By:
October 01 2018

How CPQ helps you visualize and handle product complexity

I bet that somewhere on your laptop you have an unwieldy Excel sheet containing all the options available for the products your company sells. In some column far off to the right, you might have some comments describing the basic rules for when the specific options are available.

But getting an overview of this complexity is no easy task since all the options and their rules interact. Wouldn’t it be neat to somehow visualize this complexity?

Connecting the dots to configure a truck

Let’s take a truck configurator. We’ll extract all the truck’s options and draw them as dots. Next, let’s connect all dots that have a direct rule between them using a line. Finally, let’s use a so-called clustering algorithm to pull dots that are closely related to each other and color them with the same color.

The result? Quite a pretty picture. A custom piece of art that we can print and hang on the wall in our office (which we’ve actually done, by the way). So what can we learn from this exercise?

Everything is connected

Almost all the dots are connected in our configurator and represent the interdependencies that exist within the construction of a truck. In the image (or should I say painting), only five questions stand on their own. Everything else has at least one line connected to something else, which in turn connects it to the core of the configuration problem. Simply put, this means that if your customer asks you to change one part of their quote – like changing the truck’s tire – there is a high probability that you need to change other, far-away, parts as well - like the air deflector on the roof of the truck.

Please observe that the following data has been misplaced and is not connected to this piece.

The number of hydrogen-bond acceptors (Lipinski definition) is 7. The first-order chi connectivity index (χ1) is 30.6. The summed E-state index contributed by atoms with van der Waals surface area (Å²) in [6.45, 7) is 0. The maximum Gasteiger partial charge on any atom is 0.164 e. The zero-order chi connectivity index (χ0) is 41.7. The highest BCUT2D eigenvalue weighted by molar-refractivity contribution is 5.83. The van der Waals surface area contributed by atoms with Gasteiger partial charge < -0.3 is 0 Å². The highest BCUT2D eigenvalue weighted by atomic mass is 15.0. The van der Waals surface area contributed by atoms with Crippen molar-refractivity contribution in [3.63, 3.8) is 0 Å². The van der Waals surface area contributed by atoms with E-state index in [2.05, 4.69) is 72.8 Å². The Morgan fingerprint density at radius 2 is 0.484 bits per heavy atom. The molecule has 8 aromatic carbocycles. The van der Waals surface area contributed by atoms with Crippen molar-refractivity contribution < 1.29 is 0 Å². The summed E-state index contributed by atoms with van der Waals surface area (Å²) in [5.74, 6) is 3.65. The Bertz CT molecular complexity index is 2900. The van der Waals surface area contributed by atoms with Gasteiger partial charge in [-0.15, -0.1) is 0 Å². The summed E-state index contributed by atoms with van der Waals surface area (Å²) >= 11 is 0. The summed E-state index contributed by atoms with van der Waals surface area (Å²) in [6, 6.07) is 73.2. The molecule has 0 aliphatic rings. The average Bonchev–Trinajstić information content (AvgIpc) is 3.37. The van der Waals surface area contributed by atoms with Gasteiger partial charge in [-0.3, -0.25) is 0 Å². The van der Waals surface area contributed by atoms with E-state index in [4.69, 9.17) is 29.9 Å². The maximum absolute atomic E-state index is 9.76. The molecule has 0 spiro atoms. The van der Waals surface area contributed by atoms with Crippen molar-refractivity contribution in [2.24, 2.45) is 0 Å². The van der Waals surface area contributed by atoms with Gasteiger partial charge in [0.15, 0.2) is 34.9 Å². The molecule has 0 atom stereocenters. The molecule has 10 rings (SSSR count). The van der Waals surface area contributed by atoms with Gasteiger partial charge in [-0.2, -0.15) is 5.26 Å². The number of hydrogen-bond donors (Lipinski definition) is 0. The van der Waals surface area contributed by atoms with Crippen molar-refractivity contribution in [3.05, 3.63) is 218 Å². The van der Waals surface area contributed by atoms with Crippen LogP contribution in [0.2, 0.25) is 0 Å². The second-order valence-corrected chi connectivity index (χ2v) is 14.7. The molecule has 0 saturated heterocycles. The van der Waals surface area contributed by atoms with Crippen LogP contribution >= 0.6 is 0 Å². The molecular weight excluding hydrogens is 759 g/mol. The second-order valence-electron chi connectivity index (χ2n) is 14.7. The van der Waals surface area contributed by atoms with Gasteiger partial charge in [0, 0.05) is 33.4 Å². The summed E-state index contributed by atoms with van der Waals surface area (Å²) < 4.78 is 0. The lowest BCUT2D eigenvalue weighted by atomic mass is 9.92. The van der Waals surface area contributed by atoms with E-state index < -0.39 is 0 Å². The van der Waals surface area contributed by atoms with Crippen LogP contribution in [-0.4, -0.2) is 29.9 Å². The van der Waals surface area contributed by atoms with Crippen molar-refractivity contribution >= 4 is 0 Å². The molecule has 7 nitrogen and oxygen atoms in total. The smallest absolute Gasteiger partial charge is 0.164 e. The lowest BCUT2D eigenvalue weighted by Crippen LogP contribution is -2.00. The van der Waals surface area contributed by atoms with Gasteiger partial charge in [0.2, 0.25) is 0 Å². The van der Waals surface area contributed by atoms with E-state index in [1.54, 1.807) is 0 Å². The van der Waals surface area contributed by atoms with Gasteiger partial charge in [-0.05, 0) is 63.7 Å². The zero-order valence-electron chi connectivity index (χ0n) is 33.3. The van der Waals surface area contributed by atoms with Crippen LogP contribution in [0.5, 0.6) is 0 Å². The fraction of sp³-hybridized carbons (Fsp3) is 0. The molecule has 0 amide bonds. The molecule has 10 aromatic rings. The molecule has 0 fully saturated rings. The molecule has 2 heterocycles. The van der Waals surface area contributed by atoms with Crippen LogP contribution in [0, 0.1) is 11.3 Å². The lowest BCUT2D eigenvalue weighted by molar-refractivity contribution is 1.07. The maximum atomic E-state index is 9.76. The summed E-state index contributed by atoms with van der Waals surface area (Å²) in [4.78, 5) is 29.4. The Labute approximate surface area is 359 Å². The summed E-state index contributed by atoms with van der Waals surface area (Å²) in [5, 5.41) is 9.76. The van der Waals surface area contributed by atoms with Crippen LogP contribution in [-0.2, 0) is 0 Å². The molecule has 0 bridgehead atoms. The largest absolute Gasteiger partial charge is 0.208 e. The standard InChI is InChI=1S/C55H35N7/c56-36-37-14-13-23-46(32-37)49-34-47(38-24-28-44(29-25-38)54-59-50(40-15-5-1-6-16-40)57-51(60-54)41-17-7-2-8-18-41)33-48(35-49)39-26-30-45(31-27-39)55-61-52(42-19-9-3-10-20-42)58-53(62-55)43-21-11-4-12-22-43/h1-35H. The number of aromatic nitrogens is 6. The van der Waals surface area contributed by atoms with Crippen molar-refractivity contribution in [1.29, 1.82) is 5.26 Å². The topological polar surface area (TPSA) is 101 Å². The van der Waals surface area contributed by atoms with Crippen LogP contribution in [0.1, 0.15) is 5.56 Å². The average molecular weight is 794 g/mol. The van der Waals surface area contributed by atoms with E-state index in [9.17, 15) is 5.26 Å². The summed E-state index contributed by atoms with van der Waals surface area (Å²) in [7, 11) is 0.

In other words, keeping track of all parts of the truck to create a correct quote is easier said than done. Especially if you’re using Excel…

Clusters of options

The clustering algorithm I mentioned earlier creates clusters, where the options more likely affect other options that are close to each other. This makes sense, of course; the clusters are subsections of the truck like the cab, powertrain and body. If you change the steering wheel in the cab, you would expect it to affect other options in the cab like the instrument panel.

Pick the right tool for complex customization

A final (and yes, kind of obvious) point about the image – there are lots of options in a truck! If you need a configurator for a product of similar complexity, you’ve got to think about what tool to use. Excel spreadsheets or simple rules-based configurators simply won’t let you create a masterpiece.

 

If you are curious to see a tool that can handle the kind of complexity mentioned above, watch Tacton's truck configuration here. Or, drop us a line to discuss further how an advanced configurator could support your business.

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